Weighing in against the new rules are also representatives of the construction and trucking industries.
Peter Tateishi, CEO of the Associated General Contractors of California, which represents construction firms, said the bill would disadvantage small businesses, including many women-owned and minority-owned shops, because the builders that have long hired them as subcontractors won't be able to do so anymore.
The trucking industry has challenged the Dynamex decision in federal court, arguing that federal laws governing motor carriers preempt the state test.
Chris Shimoda, vice president of government affairs for the California Trucking Association, says trucking has long been a career option for those without advanced degrees. About 80% of drivers in the industry have a high school education or less, he said.
But under Dynamex's rules, truck drivers who own their own $150,000 Class 8 heavy duty trucks may start finding it difficult to get work.
"We all agree there should be a pathway, especially for the blue-collar working class to rise up the economic ladder," Shimoda said. "If there are specific things that have been abused, then what are those and how do we reconcile that through this bill?"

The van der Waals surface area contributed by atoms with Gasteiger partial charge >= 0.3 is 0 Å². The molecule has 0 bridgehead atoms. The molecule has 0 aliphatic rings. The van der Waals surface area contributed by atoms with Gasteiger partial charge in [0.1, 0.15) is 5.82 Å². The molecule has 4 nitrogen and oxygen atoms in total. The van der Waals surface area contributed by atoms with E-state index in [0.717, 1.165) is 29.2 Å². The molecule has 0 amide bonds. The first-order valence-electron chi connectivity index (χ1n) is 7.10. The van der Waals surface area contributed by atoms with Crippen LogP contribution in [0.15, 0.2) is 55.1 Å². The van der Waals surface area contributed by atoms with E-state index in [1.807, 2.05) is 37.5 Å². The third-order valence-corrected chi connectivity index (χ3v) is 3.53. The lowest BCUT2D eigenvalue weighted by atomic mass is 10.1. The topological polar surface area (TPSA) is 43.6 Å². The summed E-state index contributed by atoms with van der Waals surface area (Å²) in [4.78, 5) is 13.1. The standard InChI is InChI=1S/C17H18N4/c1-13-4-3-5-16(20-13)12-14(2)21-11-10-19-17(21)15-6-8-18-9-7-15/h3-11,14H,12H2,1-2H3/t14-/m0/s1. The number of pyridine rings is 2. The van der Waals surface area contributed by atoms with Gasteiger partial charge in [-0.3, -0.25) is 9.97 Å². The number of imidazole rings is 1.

Will some industries be exempt?
Lawmakers and lobbyists are continuing to negotiate the details of the Dynamex bill. So far, Gonzalez has agreed to exempt doctors, insurance and real estate agents, hair stylists and barbers who hold a booth rental permit, dentists, architects, engineers and accountants out of the law.
But business interests are pressing for more exemptions. Barrera of CalChamber said the organization would also like to carve out licensed occupations like court reporters and family therapists.
While Gonzalez said she intends to sort through more requests, the exemptions will need to stop at some point.
"I have a driver’s license," she said. "That doesn’t make me a business owner."
KQED's Matthew Green contributed reporting to this article.